Discussion ensued around the length of the document. It was commented that moving away from a chronological structure might provide brevity. Instead, it might be reorganized to highlight the most important items (what Fellows must do), followed by the more general behavioral expectations (what Fellows should do).
Several committee members felt that the inclusion of statements on professional behavior is inappropriate for the career level of S&T Policy Fellows, and that the tone may be alienating. Other members, particularly those representing sponsoring societies and agencies, felt that, although somewhat dogmatic, there is value in reminding Fellows of the full spectrum of expectations.
Partner society representatives and some host office representatives noted that their offices also provide Fellows with an expectations document, including deadlines for securing placement, free agent concerns, and ethics guidelines.
Leave Statement: The Fellowships Statement on Annual Leave provides guidelines on expectations for hours and time off, emphasizing a “reasonableness” approach for the latter. Recently, there have been concerns about the equity and transparency of this policy, due to agencies/supervisors supporting different leave benefits and practices, such as the provisions of maternity leave. While fellows under temporary federal employment arrangements are awarded full government employee benefits, including the ability to accrue leave, AAAS cannot force offices of “stipend fellows,” including those funded through 3rd party entities, to accept our guidelines.
Committee members offered several suggestions, with partner society representatives noting that they stipulate that offices provide paid leave in their hosting agreements, which are shared with the fellow. This is only possible, however, because the partner society is paying the fellow’s stipend, not the agencies themselves. Other suggestions included:
 Adjusting funding agreements to reflect pay for 50 weeks instead of 52, giving fellows at least the guarantee of unpaid leave
 Having AAAS cover two weeks of each fellow’s stipend to allow for paid leave, though this raised concerns about how to fund those stipends
In the end, the committee recommended that AAAS share these guidelines with the host offices and encourage individual supervisors to stipulate their leave policies during the fellow’s onboarding process at the agency.
Fellowship Completion Guidelines: These outline the process and protocol for successfully completing a fellowship, including early departure, voluntary withdrawal, leave of absence, and early hire by agency or office. In addition, it reminds fellows of their commitment to a 12-month placement and the broader impact their decision to leave a fellowship early may have on their host offices, the relationship between AAAS and the offices, and their status as an alumni Fellow in good standing.
Committee members initially focused on the purpose of this document. Some felt the wording came across as harsh. Others felt that if the purpose is to deter early departures or withdrawal from the program then the document is not worded strongly enough. For example, it appeals more to a fellow’s sense of community and integrity and less onthe repercussions for failing to comply with the guidelines. It was suggested to revise the document to highlight that fellows who do not wrap-up in good standing will not be eligible for future opportunities at the Gates Foundation or the US AID Overseas Fellowships. It also was recommended to emphasize the those who do not wrap-up in good standing will forfeit the ability to utilize the Fellows network, directory and listservs for job openings, collaboration opportunities, and references.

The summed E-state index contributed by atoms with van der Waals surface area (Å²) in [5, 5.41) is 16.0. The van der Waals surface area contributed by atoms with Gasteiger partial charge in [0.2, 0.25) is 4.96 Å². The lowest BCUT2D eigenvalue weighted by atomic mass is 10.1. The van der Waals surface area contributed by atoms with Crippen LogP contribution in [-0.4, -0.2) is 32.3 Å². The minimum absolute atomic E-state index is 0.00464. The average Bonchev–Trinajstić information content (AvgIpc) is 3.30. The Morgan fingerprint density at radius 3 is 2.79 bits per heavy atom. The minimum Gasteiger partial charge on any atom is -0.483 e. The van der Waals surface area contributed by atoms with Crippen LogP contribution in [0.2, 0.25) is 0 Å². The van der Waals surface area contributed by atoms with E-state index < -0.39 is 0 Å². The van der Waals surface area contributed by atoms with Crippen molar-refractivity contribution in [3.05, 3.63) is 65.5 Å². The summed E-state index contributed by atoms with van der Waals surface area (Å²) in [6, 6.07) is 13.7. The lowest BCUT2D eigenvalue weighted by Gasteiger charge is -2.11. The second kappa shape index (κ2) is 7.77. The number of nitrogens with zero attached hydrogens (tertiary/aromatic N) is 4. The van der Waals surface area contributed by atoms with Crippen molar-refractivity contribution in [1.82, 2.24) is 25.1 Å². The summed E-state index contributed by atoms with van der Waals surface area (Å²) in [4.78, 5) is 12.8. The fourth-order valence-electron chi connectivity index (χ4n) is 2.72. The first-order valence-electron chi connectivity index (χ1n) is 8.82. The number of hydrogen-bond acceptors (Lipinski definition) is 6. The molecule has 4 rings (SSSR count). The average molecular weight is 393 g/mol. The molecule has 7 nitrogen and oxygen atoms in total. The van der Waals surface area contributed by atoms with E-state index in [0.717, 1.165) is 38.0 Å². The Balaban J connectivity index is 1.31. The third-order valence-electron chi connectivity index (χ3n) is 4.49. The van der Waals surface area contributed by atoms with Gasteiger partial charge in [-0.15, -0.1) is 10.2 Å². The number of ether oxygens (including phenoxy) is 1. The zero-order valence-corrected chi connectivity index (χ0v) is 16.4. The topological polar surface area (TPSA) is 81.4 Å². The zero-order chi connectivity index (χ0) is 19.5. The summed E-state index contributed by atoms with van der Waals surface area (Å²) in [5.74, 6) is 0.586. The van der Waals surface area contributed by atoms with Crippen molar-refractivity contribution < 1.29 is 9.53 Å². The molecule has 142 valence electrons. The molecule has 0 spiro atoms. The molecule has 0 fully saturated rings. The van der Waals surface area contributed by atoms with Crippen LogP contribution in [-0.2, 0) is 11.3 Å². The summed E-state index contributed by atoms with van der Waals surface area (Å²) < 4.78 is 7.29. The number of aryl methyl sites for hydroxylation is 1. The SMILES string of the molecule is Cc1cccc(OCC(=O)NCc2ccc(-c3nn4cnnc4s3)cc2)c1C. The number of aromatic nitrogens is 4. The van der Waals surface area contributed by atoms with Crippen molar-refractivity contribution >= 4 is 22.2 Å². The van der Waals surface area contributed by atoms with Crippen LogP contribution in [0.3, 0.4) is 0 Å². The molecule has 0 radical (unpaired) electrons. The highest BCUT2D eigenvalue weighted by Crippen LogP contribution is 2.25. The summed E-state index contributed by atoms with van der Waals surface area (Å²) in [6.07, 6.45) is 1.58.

The discussion then shifted to possible deterrents to fellows leaving early or not following guidelines. Suggestions included pursuing a refund of fellowship stipend or relocation, as the California S&T Policy Fellowships does for early departures. The ability to refund an office relies on the funding mechanism used to support each particular fellow, and even if AAAS received returned funds from a fellow it may not be possible to reimburse the office.
Often when fellows leave assignments early it is with the support of the host office supervisors; they realize that permanent positions are important. Supervisors of fellows under the temporary federal employment mechanism in particular, may encourage their fellows to begin looking for new positions in May of the fellowship year if they are not able to secure full-time permanent positions for them in their offices.
Overall, there was consensus that the guidelines provide flexibility for fellows to depart early while maintaining their good standing status if they provide proper notification and submit all required reports. The committee encouraged Fellowships staff to provide positive guidance with this document, continuing to outline the appropriate steps to leave a fellowship early and highlighting the consequences for failing to do so.
b) Operations Policy Documents
Stipend Comparison Chart: This conversation was tabled to the spring meeting due to time constraints.
c) Partner Society Policy Documents
Partnership Agreement Form: A partner society representative on the committee noted that the agreement form does not yet reflect changes made to the ‘free agency’ clause. It was agreed that executive branch fellows sponsored by partner societies are free agents within reason, i.e., their office placements must be relevant to the interests and goals of the sponsoring society.